The PM sat on the frontbench of the shadow cabinet in 2012 when then-PM Julia Gillard delivered her 'misogyny' speech, calling out Tony Abbott and other members of his frontbench.- David Mann, Kambah
The PM sat on the frontbench of the shadow cabinet in 2012 when then-PM Julia Gillard delivered her "misogyny" speech, calling out Tony Abbott and other members of his frontbench.
Mr Morrison demonstrated his tacit acceptance of parliamentary misogyny as normal behaviour.
Suddenly he is appalled. Why the change of heart? A leopard doesn't change its spots.
M. Flint (Letters, December 3) claims that the 40km/h speed limit through Civic is a way for the ACT government to extract money from motorists instead of being a road safety measure.
I challenge M. Flint, and all who think likewise, to put their driver's licence where their ideology is.
The next time you are caught speeding or otherwise driving unsafely, offer to surrender your license instead of paying the fine. Three months of not driving should be enough time to consider the benefits of driving safely and keeping both money and points.
David Wilson (Letters, December 6) discusses the question of using Paterson's flora references as a way of identifying the location of the ride in The Man from Snowy River.
Banjo wrote that stockmen tell the story of the ride "down by Kosciuszko, where the pine-clad ridges rise". Not only are pines in short supply by Kosciuszko, but an early draft of the poem placed the pine ridges "by Araluen".
Perhaps that would be a suitable place to rehome the brumbies, thus partly reconciling our need for a bush myth with the imperative of environmental protection.
Will the ACT government and the National Capital Authority explain how northbound motorists on Commonwealth Avenue can continue to quickly and conveniently turn east on to Parkes Way, after the loss of the two western clover-leaf interchanges at City Hill?
This is to "free up" the land for high-rise property development. It is a part of the current works approval application to raise London Circuit, to facilitate the proposed Civic to Commonwealth Park tram.
Or will they continue to simply throw massive amounts of money at the problems?
Our local career politicians certainly don't have anything to hide, do they? When Jasper Lindell covered the ACT Integrity Commission Annual Report, he touched on understaffing at the commission ("Integrity commission calls for expanded corruption definition to better cover ACT's politicians", canberratimes.com.au, December 7).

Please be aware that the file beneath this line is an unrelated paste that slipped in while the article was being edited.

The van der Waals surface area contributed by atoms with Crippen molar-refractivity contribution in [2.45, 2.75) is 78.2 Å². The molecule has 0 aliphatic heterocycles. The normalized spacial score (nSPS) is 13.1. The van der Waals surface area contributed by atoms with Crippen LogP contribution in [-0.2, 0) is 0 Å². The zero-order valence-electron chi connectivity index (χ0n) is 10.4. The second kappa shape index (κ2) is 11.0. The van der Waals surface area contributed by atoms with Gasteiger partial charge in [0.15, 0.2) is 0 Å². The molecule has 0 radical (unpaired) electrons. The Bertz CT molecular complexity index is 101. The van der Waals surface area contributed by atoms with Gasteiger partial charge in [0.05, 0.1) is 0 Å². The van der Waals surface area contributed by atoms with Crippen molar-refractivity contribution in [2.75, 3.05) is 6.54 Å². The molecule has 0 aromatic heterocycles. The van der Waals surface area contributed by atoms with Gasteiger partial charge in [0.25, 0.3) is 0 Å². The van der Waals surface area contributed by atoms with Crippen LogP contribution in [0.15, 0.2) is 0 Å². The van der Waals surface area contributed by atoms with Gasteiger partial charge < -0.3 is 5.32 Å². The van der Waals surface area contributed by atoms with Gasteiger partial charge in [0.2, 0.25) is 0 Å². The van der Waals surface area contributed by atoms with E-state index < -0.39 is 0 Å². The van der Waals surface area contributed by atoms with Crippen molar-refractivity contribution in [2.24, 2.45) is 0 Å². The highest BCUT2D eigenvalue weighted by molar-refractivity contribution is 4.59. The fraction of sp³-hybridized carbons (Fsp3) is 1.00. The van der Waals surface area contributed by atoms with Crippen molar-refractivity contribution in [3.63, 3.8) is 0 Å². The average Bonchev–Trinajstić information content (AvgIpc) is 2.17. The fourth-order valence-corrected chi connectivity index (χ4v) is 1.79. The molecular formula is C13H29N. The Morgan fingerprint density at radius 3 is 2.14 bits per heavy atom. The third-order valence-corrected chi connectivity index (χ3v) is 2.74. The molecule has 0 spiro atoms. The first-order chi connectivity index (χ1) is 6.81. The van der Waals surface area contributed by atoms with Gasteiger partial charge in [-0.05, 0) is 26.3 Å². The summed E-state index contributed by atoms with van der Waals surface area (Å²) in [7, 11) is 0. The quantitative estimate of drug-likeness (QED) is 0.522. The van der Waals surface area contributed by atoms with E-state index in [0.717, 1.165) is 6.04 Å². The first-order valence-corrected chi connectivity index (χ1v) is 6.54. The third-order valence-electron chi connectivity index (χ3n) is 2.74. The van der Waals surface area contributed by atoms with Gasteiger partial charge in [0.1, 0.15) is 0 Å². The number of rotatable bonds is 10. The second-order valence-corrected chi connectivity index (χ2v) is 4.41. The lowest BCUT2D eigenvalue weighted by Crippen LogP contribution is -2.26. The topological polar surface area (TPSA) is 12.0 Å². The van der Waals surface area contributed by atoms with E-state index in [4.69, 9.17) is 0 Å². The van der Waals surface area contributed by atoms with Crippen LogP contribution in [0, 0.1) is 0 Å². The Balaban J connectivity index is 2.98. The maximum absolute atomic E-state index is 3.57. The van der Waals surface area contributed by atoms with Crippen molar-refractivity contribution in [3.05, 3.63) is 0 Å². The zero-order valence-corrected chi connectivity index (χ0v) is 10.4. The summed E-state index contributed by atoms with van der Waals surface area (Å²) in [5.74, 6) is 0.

When you compare our Integrity Commission to the Tasmanian and Northern Territory's commissions' annual reports in terms of purpose, output and staffing levels, you might even think understaffing was always the plan. Surely that could not be?
The Northern Territory ICAC has 31 full-time staff, the Integrity Commission Tasmania employs 26 staff members and the ACT Integrity Commission employs only eight staff members. That's less than one-third of the staff of the Tasmanian and Northern Territory commissions.
These numbers have been summed up perfectly by Integrity Commissioner Michael Adams QC in Jasper Lindell's story as "completely inadequate". Let's hope the government shows some integrity and less spin and properly funds and resources for the commission to do its job properly.
Six years ago I used to work with a teacher who would bring house batteries to school and charge them all day at the school's expense. Each night he would go home and use them to power his house.
Today, if the same guy had an electric car, he wouldn't need to bring his batteries to school. He could plug in an electric car at one of the free charging stations, drive home and with a few simple modifications, use the car's battery pack to power his house and repeat the whole process the next day.
With average household power bills of $3000 to $4000 per annum, maybe more of us should adopt this teacher's free power trick?
Or, more realistically, maybe electric car drivers should pay for the power they consume?